The Stralis X-Way range comes fully formed out of Europe after being launched there in 2017. This is another evolutionary development for the Stralis range of trucks, which came into existence back in 2002.
The models retain the classification from the previous generation with different cab configurations selling as AD, AT and AS models. The AD (Active Day) is the standard day cab, AT (Active Time) is the intrastate limited sleeper option and AS (Active Space) is the highway prime mover with sleeper.
The range will comprise of 6×4 prime movers in all three styles, There are 6×4 and 8×4 rigids in AD and AT guise and there will be AS cabbed 8×4 also available. As a standard option the prime movers will be rated at a GCM of 45 tonnes, but higher GCM options will be available.
Engines available range from the nine litre destined for the new Acco, to the 11 and 13 litre Cursor engines. Horsepower on tap goes all the way from 310hp in the smallest nine litre up to 510 hp in the Cursor 13. It would appear Iveco have learned from past lessons and are not willing to run the 13 litre at any higher power rating than this.
The new Cursor is an upgrade on its predecessor and have a number of new components, like new piston rings and a reprofiled piston design, claimed to have a lower tangential load to reduce friction. Pressures in the common rail fuel injection system are also increased to 2200 bar, in the search for even more efficient fuel use and enhanced drivability.
The Cursor uses the Hi-eSCR system which differs from many of its competitors in not including EGR as part of its exhaust emissions control, depending entirely on SCR and a DPF in the exhaust system. This does enable the engine to be mapped in such a way to advance ignition and increase ignition temperatures in the cylinder, improving fuel efficiency and substantially reducing particulates in the exhaust.
This higher ignition temperature does increase NOx in the exhaust stream, but this is dealt with in a combination of SCR and Diesel Particulate Filter (DPF) to make the engine Euro-6 (ADR 80/04) compliant. Apart from Iveco, only Scania have chosen a similar SCR-only route on a limited number of engines. Its advantage is the reduced complexity, lower cooling requirement and more efficient fuel use in cylinder. Figures on levels of adblue use are yet to be announced, but in Europe operators report dosing levels at the same level as the previous generation of engines.
Behind the engine is the Hi-Tronix automated manual transmission (AMT). This is the Iveco version of the ZF AMT found in several competitor trucks. This generation of the AMT has all of the modern features we have come to expect in the 12 speed box. There is a rocking and a creep mode as well as four reverse gears aiding slow speed manoeuvrability.
The drive line includes a number of features which have become normal on European designed trucks. These include Ecoswitch which will modulate the torque available to the driveline at a preset 95 km/h to minimise fuel use on long runs. There is an Auto Only Mode, also aimed at reducing fuel consumption.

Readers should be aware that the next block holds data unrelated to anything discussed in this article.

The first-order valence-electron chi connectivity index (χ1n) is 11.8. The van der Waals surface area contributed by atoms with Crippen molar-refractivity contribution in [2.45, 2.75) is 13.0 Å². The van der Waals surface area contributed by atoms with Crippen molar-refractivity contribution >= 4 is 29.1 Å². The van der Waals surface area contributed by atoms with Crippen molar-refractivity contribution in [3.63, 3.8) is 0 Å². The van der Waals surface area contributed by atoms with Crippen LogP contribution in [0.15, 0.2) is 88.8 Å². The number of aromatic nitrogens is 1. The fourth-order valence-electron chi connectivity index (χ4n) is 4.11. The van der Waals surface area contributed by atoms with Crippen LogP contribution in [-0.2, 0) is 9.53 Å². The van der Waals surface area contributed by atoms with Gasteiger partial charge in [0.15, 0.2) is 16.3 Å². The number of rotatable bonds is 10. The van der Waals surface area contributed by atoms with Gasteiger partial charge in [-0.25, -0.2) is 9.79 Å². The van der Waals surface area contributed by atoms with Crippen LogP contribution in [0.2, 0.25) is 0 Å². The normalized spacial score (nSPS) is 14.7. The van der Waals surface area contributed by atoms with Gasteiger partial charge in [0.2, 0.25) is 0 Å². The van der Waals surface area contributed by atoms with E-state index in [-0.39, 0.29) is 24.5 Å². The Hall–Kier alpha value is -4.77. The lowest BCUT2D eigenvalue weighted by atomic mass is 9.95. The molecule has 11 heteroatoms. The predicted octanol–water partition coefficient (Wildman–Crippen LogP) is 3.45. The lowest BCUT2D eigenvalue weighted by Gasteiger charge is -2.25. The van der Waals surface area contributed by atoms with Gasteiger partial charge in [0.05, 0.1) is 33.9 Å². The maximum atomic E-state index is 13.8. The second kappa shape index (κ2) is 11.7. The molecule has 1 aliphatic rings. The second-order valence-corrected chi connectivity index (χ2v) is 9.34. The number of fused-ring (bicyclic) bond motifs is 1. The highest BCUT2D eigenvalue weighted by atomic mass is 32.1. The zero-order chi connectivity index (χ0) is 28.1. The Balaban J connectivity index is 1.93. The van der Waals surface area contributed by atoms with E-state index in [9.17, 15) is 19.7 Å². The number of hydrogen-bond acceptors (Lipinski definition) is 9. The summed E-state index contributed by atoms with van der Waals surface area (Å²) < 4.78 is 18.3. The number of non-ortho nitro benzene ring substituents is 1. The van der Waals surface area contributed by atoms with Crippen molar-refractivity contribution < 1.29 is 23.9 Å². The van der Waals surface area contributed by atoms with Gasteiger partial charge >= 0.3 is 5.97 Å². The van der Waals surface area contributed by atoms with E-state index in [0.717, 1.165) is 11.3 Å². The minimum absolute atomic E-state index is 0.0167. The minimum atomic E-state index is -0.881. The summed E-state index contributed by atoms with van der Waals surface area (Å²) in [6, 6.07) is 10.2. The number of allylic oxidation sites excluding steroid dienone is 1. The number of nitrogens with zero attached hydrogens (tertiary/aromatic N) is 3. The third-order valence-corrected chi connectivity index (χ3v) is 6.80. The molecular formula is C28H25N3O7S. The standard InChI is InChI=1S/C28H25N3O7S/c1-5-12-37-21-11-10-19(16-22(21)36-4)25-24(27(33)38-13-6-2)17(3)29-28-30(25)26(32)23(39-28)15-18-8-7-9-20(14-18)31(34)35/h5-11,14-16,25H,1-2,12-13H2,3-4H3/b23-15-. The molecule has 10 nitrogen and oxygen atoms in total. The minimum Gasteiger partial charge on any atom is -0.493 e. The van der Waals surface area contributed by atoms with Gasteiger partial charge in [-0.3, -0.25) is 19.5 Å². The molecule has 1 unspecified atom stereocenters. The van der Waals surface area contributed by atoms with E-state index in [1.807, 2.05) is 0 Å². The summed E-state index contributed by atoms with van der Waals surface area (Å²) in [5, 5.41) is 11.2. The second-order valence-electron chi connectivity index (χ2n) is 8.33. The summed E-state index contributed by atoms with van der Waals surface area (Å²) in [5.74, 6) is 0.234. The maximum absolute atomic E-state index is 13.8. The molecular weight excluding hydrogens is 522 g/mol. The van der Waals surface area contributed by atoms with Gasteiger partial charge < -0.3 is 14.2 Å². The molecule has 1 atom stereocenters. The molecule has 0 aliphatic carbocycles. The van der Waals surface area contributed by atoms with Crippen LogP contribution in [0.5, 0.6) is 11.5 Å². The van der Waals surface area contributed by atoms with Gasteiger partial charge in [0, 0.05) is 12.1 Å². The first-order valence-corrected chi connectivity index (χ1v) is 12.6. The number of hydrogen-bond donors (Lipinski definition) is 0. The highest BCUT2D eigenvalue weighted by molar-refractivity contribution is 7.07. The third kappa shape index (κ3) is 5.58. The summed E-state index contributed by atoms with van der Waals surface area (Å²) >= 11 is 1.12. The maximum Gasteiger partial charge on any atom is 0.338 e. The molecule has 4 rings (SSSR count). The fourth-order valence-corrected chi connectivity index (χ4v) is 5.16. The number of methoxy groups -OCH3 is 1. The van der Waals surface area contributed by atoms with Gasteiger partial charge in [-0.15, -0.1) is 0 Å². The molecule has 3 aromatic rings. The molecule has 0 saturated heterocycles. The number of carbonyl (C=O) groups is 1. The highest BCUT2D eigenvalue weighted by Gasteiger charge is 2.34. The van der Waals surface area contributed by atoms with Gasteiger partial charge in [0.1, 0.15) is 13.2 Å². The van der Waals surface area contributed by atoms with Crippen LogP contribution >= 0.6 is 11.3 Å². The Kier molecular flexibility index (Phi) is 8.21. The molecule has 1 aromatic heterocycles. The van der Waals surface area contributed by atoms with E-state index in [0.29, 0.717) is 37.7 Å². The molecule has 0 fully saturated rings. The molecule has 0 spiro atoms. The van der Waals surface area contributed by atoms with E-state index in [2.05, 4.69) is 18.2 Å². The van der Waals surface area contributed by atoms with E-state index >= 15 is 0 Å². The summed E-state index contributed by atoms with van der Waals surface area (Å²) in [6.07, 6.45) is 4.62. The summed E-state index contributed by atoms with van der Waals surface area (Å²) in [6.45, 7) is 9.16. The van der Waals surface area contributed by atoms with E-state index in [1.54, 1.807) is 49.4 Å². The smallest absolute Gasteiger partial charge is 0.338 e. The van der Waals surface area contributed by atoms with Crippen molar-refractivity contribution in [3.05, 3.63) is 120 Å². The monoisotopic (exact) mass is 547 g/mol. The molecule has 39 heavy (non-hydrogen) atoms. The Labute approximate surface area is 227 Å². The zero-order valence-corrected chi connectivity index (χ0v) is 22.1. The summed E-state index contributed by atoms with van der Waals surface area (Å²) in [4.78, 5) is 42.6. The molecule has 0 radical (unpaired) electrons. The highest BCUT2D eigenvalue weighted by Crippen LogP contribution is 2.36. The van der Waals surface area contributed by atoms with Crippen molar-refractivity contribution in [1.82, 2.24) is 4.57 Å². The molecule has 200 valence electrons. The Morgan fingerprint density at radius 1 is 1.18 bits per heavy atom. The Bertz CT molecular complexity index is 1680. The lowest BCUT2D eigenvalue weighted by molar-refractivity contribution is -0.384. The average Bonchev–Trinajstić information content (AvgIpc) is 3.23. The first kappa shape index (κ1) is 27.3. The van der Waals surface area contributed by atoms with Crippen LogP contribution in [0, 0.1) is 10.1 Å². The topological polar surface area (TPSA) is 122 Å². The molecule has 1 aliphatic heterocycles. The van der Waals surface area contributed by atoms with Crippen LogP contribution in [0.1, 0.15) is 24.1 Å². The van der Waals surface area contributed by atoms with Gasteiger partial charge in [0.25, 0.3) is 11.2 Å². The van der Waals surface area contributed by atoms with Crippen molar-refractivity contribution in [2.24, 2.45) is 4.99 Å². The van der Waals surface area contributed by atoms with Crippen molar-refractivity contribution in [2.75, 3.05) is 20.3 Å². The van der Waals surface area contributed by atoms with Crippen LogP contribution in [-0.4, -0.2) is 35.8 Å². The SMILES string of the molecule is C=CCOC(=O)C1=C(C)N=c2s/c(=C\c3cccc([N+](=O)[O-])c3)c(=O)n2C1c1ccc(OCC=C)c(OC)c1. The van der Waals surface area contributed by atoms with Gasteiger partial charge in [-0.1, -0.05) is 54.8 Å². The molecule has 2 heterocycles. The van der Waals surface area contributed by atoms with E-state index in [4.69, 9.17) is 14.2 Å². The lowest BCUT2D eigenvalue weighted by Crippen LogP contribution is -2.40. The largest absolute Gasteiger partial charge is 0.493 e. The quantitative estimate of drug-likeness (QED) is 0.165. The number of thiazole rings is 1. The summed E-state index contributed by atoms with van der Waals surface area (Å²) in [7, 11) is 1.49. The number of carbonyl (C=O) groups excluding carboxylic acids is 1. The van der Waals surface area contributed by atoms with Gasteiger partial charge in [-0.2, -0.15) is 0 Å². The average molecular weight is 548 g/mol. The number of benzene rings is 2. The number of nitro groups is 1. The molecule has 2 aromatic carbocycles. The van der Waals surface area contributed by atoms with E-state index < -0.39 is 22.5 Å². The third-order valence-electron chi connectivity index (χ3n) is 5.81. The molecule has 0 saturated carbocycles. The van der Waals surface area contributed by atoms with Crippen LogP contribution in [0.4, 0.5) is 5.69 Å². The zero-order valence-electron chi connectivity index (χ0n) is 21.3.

Ecoroll is another familiar feature, disengaging the clutch automatically when the driveline requires no torque to maintain cruising speed. This system uses the trucks momentum and reduced driveline inertia to maintain speed. For some reason, Ecoroll is only available between 50 and 92 km/h.
The features like Ecoroll are also brought into play when the driver activates the Adaptive Cruise Control (ACC) to retain a fuel economy focus as the truck maintains a safe distance behind the vehicle in front.
Also included in the electronic package in the X-Way is something all of the Europeans (and now some of the Japanese and Americans) are including in the instrumentation, a driver assessment scoring and advising function. Called Iveconnect, it includes assessment and driving tips.
As with just about every new truck launch these days, the safety equipment suite is extensive. Standard equipment on all prime mover and rigid models is an Electronic Braking System (EBS) with Brake Assistance System (BAS), Electronic Stability Program (ESP), Hill Holder, ACC, Advanced Emergency Braking System (AEBS), and daytime running lights.
There are also optional extras which can be added if needed and these include hydraulic retarder, Lane Departure Warning System (LDWS), Driver Attention Support (DAS), Tyre Pressure Monitoring System (TPMS) and Bi-Xenon headlamps.
“The launch of this new model will provide Iveco with greater coverage in some existing market segments while also allowing us to compete in several new applications where our previous trucks may not have had the ideal specifications,” says Marco Quaranta, Iveco ANZ Product Manager. “The addition of a Euro-6 8×4 at 460hp with extensive safety equipment will see Iveco build sales in general freight applications, as will a smaller Euro-6 6×4 rigid at 360hp. We also see the revised model mix doing well in single trailer applications as well as in vocational work.
“More broadly, the combination of cleaner, more efficient Euro-6 rated engines, the clever new HitroniX transmission and a full suite of advanced safety equipment, will appeal to government fleets and safety and environmentally conscious companies.”
The new trucks are at different stages of their introduction into Australia. The Iveco X-Way is here now and available. look out for a test drive of selected models in Diesel News this year. As for the new Acco, the gestation process is going to take a little longer. The prototype on display at the launch has now been fitted with a refuse body and is undergoing testing.
Timing of any launch of the new Acco will be dependent on the amount of redesign which will be required after the truck has been exhaustively tested in the Australian climate and on our unforgiving roads.